Retailers have spent the past few months moving a record number of goods into the country with the help of longshore workers, truck drivers, railroad and warehouse workers. The Ports of Los Angeles and Long Beach—which handle 40 percent of the country’s containerized imports—have moved 17 percent more containers between January and mid-October than they did in 2018, which held the previous record. Simply put, the transportation supply chain is going to move more goods this year than ever before, which has helped store shelves essentially recover to or even exceed their pre-pandemic states.
This historic throughput has led to challenges for importers and exporters including retailers as they work through their busiest season ever and farmers trying to get products to foreign markets. Which is why we’ve been on the case.
Last month, the Ports of Los Angeles and Long Beach and International Longshore and Warehouse Union (ILWU) workers joined together to commit to shift towards 24/7 operations, aimed at boosting both throughput and efficiency at our nation’s ports. Some of the countries’ largest companies joined in as well, committing to move more containers during off-peak hours. Both major railroads responsible for moving goods out of the ports, BNSF and Union Pacific, announced discounts to customers on each container moved by rail during the weekend and Union Pacific also decided to operate its station near the ports 24/7. Port Envoy Porcari has also been leading thrice weekly meetings with terminal operators, shipping lines, and other key stakeholders to identify operational problems and immediate solutions at the two ports.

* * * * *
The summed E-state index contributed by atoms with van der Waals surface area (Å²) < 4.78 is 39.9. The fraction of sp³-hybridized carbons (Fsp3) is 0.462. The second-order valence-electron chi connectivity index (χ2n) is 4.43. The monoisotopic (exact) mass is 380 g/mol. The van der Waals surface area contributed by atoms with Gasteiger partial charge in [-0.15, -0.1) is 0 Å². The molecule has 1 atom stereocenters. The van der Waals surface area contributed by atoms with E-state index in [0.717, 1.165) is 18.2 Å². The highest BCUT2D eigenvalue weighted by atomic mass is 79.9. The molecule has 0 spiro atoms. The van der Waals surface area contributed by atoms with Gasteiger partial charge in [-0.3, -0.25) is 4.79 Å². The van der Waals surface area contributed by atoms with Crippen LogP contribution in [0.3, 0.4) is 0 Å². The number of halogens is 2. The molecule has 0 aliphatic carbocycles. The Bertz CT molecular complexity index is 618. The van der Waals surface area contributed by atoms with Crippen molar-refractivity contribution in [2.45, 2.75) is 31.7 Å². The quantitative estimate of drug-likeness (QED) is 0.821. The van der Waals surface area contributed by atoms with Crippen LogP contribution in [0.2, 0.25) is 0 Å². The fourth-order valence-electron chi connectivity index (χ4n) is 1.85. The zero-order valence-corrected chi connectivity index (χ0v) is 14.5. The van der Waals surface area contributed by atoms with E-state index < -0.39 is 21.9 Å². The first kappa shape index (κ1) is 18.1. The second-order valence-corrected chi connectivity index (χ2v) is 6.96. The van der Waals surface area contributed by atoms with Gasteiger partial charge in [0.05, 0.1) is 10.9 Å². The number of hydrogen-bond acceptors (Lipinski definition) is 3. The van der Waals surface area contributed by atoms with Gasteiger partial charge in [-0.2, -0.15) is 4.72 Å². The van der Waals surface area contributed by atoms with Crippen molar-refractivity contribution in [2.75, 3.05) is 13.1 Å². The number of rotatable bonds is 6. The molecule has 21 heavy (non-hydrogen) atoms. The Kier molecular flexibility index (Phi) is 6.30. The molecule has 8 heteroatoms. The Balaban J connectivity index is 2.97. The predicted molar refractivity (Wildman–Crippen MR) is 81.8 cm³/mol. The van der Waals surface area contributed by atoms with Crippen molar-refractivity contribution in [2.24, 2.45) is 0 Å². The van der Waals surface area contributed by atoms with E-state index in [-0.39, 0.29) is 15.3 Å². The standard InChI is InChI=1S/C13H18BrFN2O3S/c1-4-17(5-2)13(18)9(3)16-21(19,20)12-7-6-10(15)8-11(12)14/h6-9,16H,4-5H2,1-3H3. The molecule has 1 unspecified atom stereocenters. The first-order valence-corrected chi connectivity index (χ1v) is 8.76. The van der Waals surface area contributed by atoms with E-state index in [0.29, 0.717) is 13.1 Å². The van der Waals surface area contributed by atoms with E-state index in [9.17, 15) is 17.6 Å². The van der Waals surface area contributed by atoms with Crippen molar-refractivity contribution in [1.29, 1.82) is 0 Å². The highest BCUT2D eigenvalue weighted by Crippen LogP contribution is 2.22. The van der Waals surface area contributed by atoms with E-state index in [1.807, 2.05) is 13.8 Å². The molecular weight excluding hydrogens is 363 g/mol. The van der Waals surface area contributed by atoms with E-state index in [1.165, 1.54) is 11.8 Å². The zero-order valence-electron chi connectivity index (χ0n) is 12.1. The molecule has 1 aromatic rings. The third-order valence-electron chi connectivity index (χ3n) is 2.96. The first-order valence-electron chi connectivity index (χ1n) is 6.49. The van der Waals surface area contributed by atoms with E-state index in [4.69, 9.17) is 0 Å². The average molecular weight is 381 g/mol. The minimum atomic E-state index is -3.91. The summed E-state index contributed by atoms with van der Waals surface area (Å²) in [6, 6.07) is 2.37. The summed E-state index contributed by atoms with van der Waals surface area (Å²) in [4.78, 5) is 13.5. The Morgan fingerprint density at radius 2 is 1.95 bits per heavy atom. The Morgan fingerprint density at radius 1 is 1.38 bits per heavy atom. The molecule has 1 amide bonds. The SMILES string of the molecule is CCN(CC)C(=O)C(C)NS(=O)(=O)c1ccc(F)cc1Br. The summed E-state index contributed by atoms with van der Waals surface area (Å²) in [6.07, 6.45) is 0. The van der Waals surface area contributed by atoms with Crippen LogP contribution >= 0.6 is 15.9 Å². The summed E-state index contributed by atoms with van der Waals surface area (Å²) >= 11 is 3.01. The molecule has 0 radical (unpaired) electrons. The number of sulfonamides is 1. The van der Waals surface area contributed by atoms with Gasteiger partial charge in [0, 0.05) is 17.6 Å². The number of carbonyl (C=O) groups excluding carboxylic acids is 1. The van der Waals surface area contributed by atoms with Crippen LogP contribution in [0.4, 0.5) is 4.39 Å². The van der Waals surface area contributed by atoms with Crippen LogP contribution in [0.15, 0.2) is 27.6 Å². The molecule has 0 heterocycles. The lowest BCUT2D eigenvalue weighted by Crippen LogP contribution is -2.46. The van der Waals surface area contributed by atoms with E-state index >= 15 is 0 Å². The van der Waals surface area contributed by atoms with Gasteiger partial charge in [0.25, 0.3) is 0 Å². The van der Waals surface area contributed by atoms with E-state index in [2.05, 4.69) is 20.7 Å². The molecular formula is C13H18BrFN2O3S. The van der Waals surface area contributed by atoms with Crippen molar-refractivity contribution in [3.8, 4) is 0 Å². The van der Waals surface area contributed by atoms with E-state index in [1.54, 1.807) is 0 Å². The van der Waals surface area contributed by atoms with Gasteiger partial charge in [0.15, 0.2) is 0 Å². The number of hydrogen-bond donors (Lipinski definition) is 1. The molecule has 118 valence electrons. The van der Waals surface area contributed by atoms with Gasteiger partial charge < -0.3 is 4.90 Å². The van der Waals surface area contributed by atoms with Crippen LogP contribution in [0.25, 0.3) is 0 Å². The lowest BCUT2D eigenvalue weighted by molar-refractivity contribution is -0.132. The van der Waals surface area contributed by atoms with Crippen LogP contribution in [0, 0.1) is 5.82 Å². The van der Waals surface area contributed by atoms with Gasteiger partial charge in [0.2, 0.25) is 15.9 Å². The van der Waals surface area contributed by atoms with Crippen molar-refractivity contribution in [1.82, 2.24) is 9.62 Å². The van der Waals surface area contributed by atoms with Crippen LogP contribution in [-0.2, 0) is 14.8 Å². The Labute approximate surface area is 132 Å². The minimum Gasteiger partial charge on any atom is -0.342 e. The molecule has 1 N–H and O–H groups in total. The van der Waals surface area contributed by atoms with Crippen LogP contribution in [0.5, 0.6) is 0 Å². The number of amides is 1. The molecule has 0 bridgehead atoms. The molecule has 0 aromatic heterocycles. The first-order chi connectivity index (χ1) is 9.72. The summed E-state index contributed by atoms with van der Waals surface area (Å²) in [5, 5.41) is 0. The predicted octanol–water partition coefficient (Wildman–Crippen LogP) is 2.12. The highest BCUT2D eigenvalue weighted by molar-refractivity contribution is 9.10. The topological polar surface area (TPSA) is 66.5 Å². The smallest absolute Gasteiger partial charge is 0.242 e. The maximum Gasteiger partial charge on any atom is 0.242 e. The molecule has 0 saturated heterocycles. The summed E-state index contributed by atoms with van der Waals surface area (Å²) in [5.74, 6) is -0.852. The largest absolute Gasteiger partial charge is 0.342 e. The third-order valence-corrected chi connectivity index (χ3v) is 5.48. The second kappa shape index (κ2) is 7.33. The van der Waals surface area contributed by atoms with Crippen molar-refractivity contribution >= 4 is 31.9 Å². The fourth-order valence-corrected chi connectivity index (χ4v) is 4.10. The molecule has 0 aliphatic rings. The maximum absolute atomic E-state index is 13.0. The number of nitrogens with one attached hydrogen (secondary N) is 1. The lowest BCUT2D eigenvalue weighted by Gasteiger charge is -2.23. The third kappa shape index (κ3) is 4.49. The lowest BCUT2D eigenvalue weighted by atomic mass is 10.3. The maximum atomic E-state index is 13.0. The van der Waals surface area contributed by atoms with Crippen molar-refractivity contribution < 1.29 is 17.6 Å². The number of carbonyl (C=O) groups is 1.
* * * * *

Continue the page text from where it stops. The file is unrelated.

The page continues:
Our actions to facilitate practical problem solving and collaboration between each link in the goods movement chain is starting to show some early returns:
The progress over the last couple weeks means that a goods movement system that has been working in overtime is also starting to function more efficiently, making it easier to get goods from ship to shelf to your front door, as well as help exporters get their goods to market. But we cannot lose sight of the fact that we have underinvested in this system for decades. That is why the recent passage of the Bipartisan Infrastructure Deal is so important. Not only does it include $17 billion for our ports, but it also will help improve efficiency, reduce costs, and decrease emissions in the movement of goods from dock to rail and rail to truck. And this comes on top of a $5 billion agreement between the U.S. Department of Transportation and the state of California to support port and inland improvements in this critical freight node. Altogether these investments will create good paying jobs and help strengthen U.S. competitiveness for decades to come, making our supply chains more resilient against future shocks.